Gay rights activists fear changes may lead to denial of national security clearances for gay men, lesbians
WASHINGTON The Bush administration last year quietly rewrote the rules for allowing gays and lesbians to receive national-security clearances, drawing complaints from civil rights activists.
The Bush administration said security clearances cannot be denied “solely on the basis of the sexual orientation of the individual.” But it removed language saying sexual orientation “may not be used as a basis for or a disqualifying factor in determining a person’s eligibility.”
The White House sought to play down the changes, approved by President Bush in December, as an effort to ensure the security clearance rules are consistent with a 1995 executive order about access to classified information.
“The minor language change did not and was not intended to alter the way sexual orientation is treated,” National Security Council spokesman Frederick Jones said Tuesday. “The U.S. government policy has not changed in any way.”
Jones said government lawyers made the changes for clarity.
Gay rights activists expressed concern that the new guidelines could lead to a chipping away of safeguards obtained in the 1990s for gays and lesbians seeking security-related government jobs.
Joe Solmonese, president of the Human Rights Campaign, said Bush’s rules could “open the door for broader interpretation” of rules granting security clearances for national security-related jobs.
“It is not surprising to me that this administration is continuing to roll the clock back on the most basic of protections granted by the last administration,” said Solmonese.
Lesbian and gay advocacy groups recently found the change in an 18-page document distributed by Stephen Hadley, national security adviser, on Dec. 29, without public notice.
Several million civilian and military personnel who work for the U.S. government and its contractors must go through extensive reviews to determine if they’ve exhibited behavior that could compromise national security or make them susceptible to blackmail.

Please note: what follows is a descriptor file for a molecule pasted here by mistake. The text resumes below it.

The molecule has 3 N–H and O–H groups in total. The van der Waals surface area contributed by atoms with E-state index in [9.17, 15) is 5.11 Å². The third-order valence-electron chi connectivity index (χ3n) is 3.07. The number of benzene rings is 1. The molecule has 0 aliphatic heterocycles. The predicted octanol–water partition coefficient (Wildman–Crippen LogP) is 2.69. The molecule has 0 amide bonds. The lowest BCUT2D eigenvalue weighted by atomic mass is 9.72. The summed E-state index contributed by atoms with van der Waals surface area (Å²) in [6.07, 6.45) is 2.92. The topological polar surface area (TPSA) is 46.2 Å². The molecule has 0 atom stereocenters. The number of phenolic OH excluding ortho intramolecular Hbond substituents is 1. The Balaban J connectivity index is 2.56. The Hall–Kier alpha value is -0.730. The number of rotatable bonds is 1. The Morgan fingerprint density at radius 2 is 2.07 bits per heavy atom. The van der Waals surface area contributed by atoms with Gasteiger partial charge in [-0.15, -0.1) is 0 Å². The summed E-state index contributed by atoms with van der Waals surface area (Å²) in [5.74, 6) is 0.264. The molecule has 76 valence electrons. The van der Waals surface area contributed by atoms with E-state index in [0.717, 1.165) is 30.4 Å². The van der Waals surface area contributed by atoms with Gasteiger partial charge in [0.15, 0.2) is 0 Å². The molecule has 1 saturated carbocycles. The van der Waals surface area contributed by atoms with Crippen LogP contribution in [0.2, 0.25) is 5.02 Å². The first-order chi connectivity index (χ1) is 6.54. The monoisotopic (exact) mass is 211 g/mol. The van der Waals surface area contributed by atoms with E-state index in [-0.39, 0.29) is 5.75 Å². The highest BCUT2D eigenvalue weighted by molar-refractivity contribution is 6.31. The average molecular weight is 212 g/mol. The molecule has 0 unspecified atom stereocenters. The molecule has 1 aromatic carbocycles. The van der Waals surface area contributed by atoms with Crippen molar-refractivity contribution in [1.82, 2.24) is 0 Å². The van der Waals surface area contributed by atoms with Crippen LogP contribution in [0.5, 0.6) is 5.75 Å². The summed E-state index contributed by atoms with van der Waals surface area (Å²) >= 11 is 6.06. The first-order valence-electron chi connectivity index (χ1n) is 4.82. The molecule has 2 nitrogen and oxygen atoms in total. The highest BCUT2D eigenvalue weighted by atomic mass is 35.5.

Areas of concern include drug and alcohol use, criminal activity, financial debt, foreign contacts and sexual behavior. Officials at several national security agencies were not immediately aware of the new rules or any impact.
Rules approved by President Clinton in 1997 said that sexual behavior may be a security concern if it involves a criminal offense, suggests an emotional disorder, could subject someone to coercion or shows a lack of judgment.
The regulation stated that sexual orientation “may not be used as a basis for or a disqualifying factor in determining a person’s eligibility for a security clearance.”
Bush removed that categorical protection, saying instead that security clearances cannot be denied “solely on the basis of the sexual orientation of the individual.”
The new rules say behavior that is “strictly private, consensual and discreet” could “mitigate security concerns.”
Jones said the new language was meant to ensure the U.S. security clearance guidelines are consistent with Clinton’s executive order. He said the order makes clear that the U.S. government does not discriminate on the basis of sexual orientation when granting access to classified information.
Steve Ralls, spokesman for the Washington-based Servicemembers Legal Defense Network, said his organization is still sorting out what the administration intended so that attorneys can provide guidance to gay and lesbian personnel on how to answer questions during government background checks.
“It looks as if lesbian and gay service members especially may face some additional roadblocks to obtaining their security clearances,” said Ralls, whose group advocates on behalf of gays and lesbians in the military.
He said his organization has been getting calls from service members who don’t understand the changes. “In the law, subtlety can have even unintended, major consequences. We are very concerned and curious,” he said.
This article appeared in the Dallas Voice print edition, March 17, 2006.